Later, Bost moved his living quarters to Forward Operating Base Shield where he had to travel daily to the Baghdad police headquarters. "I had to drive out through our security and make a U-turn and come back up the street to our headquarters. We provided our own security; we carried our own weapons, and drove our own armored suburbans," Bost said. "We traveled in our own vehicles for about the first eight months I was there, but we had about 14 of our guys killed and twice that many injured."
That is when Major General Joseph Peterson, the leader of the allied forces at that time, stopped Dyncorp's independent travel and ordered military escorts for Bost and his team.
The time spent in Iraq gave Bost first hand experience with the citizens of Iraq.
"The Iraqi people want the same thing we want," he said. "They want a decent home to live in, they want to lay their head down on a pillow at night and not worry about their security. They want a job, to make a better life for their children. It's the extremists, the criminals, who are causing all the problems.
"The private citizens are beginning to get sick of being pushed around. They are beginning to cooperate with coalition forces, to give up some of these people who move into a neighborhood, these foreign fighters. People know who belongs and who doesn't. These guys launch their attacks from a house within a neighborhood. The citizens know what these guys are doing. They observe them; they turn them in. If they can't get the Iraqi Army or the Iraqi Police to do; anything, they will do it themselves," Bost said.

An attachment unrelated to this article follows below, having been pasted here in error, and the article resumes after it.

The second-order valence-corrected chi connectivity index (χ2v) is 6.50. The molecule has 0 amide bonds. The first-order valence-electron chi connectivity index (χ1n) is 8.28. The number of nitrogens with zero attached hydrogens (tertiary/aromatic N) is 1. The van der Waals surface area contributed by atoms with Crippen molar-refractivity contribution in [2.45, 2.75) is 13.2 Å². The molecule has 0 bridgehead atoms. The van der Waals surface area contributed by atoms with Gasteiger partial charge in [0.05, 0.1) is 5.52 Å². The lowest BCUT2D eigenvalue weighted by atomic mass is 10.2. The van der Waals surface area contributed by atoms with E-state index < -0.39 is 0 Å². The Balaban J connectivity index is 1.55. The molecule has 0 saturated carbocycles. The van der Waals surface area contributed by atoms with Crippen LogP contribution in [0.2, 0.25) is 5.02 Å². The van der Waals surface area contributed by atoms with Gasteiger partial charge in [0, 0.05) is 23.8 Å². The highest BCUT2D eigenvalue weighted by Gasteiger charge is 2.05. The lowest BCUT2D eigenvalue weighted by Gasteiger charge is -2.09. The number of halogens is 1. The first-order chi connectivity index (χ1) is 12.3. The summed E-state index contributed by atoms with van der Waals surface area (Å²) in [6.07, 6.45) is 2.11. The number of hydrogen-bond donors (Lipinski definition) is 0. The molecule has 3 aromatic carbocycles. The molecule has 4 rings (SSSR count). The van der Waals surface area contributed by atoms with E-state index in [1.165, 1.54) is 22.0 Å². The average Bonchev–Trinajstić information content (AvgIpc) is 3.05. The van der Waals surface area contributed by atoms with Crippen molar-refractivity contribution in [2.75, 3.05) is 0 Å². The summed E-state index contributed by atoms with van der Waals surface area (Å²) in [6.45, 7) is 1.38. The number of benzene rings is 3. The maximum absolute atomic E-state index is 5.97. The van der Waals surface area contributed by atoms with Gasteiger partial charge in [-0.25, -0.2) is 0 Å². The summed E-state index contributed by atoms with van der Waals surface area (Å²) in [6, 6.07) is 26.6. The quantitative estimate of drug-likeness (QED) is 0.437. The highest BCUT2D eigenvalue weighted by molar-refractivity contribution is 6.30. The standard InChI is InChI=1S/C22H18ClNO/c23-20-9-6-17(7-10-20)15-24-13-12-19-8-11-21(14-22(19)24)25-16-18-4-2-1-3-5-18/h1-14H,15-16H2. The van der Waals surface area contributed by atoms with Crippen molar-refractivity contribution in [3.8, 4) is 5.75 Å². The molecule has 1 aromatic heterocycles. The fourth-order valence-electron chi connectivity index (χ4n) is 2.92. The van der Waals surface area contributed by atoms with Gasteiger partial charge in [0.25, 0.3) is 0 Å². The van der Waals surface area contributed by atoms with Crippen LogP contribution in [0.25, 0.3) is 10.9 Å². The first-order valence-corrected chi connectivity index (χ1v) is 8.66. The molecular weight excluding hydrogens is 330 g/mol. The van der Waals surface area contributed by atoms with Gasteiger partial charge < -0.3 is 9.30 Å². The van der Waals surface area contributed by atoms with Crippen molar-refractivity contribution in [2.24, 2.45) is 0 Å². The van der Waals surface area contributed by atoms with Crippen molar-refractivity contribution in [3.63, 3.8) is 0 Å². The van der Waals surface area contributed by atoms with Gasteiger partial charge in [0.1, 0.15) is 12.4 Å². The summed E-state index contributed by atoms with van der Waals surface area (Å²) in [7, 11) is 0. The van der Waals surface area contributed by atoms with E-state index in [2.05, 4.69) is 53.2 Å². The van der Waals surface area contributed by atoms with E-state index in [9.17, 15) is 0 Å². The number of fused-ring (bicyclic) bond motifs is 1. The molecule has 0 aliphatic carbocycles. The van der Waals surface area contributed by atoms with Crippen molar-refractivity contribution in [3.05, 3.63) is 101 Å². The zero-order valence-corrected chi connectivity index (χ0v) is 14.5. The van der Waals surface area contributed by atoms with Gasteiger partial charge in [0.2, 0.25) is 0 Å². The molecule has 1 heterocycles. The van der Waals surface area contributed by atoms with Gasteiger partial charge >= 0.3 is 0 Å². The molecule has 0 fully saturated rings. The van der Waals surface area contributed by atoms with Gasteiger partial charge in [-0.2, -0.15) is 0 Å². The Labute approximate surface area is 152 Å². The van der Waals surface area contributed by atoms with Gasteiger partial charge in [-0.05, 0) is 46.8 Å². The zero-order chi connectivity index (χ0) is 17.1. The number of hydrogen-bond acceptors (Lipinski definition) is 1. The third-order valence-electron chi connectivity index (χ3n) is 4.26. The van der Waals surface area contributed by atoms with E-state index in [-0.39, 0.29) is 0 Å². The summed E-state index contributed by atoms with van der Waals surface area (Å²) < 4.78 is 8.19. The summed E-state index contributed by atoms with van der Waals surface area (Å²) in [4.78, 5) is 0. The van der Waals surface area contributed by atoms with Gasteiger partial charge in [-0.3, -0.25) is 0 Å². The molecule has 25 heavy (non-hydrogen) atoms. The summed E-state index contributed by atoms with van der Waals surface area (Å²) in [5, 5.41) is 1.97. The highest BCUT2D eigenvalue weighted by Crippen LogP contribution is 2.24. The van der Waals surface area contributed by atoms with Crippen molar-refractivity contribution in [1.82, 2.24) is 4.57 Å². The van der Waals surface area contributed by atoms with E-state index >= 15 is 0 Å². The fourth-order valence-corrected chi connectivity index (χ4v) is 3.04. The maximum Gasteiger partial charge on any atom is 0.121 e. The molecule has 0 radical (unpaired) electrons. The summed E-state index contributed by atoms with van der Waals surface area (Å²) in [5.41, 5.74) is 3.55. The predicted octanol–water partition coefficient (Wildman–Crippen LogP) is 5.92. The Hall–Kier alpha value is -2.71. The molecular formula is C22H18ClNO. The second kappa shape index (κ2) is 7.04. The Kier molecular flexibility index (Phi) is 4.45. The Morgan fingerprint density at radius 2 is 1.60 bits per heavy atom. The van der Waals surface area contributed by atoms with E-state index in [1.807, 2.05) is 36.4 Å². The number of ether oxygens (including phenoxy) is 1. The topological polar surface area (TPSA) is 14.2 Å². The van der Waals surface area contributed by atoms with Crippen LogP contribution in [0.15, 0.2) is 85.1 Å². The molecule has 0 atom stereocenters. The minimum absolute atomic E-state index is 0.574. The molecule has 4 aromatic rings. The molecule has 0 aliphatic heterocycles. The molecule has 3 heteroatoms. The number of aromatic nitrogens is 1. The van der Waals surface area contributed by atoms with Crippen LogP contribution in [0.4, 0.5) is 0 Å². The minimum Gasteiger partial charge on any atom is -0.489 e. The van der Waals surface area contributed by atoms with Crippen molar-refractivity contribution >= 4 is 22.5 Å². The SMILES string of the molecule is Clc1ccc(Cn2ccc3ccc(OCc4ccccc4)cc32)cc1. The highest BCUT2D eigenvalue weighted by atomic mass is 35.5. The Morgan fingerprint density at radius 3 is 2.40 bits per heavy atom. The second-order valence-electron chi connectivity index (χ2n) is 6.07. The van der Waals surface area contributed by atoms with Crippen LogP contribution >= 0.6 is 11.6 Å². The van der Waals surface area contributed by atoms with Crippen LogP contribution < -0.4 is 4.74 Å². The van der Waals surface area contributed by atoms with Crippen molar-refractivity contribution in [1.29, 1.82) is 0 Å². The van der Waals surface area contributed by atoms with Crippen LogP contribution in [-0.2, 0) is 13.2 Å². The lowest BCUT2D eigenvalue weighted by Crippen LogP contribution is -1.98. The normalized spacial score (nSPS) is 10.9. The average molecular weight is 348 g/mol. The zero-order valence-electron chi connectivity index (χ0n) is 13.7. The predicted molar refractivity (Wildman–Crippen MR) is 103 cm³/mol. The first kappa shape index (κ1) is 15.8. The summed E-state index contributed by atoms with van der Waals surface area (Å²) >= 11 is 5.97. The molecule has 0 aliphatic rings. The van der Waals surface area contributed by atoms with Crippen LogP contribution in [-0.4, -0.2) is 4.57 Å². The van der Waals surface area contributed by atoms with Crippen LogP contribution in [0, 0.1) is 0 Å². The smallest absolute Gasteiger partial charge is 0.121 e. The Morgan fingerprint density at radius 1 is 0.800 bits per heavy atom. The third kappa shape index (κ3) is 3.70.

"That's what they have got to do, but they are so timid and meek, the average people are, they have no backbone. They won't stand up and that's what the problem has been. It's a product of 30 years of his (Sadam) not allowing them to take any responsibility for themselves. He imposed everything on them like sheep. Part of it is culture, some of those people can be so brutal, so terribly disregarding of human life. They blow up children and families and don't care," Bost said.
The Iraqi Police Internal Affairs office in Baghdad had the duty of spotting terrorists that might have joined the Iraqi Police in order to do harm to the department.
"We worked with them and the military worked with them. They would collect information. They had informants that would give them information also. They had people undercover that would go out and watch the police, and there were always people sympathetic (to the terrorists), but sometimes they were sympathetic because they kidnapped a member of their family. They would tell them you put a bomb in this truck or we are going to kill your son, daughter, your wife, whatever it is. What do you do when someone comes to you and says they're going to kill your wife? A lot of them didn't want to have to cooperate," Bost said.
Because of work done by Dyncorp's personnel the infrastructure of the Iraq Police force down to the individual officer has been strengthened, nurtured and brought hand- over-fist closer to a self secure Iraq according to Bost. "We made a measurable and positive impact on the police forces," he said.
"My kids thought I had lost my mind when I told them I was going to work in Iraq, but it was worth it. It was a very rewarding experience. I wouldn't trade anything for it," Bost said.